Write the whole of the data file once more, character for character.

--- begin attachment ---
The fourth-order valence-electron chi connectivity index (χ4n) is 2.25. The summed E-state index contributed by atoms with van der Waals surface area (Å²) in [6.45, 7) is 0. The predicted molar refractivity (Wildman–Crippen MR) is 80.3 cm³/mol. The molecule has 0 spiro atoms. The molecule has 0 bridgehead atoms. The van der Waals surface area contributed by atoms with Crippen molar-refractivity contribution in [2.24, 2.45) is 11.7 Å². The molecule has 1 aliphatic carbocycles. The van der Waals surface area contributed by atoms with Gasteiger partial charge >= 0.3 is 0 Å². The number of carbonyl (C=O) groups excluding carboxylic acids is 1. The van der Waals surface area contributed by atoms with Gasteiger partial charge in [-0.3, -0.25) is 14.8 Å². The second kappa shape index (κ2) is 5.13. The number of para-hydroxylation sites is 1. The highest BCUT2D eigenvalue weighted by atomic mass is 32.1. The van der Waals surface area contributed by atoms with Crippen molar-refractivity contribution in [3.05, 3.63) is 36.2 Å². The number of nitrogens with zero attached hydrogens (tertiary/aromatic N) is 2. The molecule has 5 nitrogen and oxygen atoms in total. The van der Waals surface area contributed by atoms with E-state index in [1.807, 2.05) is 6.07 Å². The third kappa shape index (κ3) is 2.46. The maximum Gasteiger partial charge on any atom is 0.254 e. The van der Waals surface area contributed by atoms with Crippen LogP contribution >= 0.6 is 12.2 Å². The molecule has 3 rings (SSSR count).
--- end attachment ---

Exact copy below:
The fourth-order valence-electron chi connectivity index (χ4n) is 2.25. The summed E-state index contributed by atoms with van der Waals surface area (Å²) in [6.45, 7) is 0. The predicted molar refractivity (Wildman–Crippen MR) is 80.3 cm³/mol. The molecule has 0 spiro atoms. The molecule has 0 bridgehead atoms. The van der Waals surface area contributed by atoms with Crippen molar-refractivity contribution in [2.24, 2.45) is 11.7 Å². The molecule has 1 aliphatic carbocycles. The van der Waals surface area contributed by atoms with Gasteiger partial charge >= 0.3 is 0 Å². The number of carbonyl (C=O) groups excluding carboxylic acids is 1. The van der Waals surface area contributed by atoms with Gasteiger partial charge in [-0.3, -0.25) is 14.8 Å². The second kappa shape index (κ2) is 5.13. The number of para-hydroxylation sites is 1. The highest BCUT2D eigenvalue weighted by atomic mass is 32.1. The van der Waals surface area contributed by atoms with Crippen molar-refractivity contribution in [3.05, 3.63) is 36.2 Å². The number of nitrogens with zero attached hydrogens (tertiary/aromatic N) is 2. The molecule has 5 nitrogen and oxygen atoms in total. The van der Waals surface area contributed by atoms with E-state index in [1.807, 2.05) is 6.07 Å². The third kappa shape index (κ3) is 2.46. The maximum Gasteiger partial charge on any atom is 0.254 e. The van der Waals surface area contributed by atoms with Crippen LogP contribution >= 0.6 is 12.2 Å². The molecule has 3 rings (SSSR count).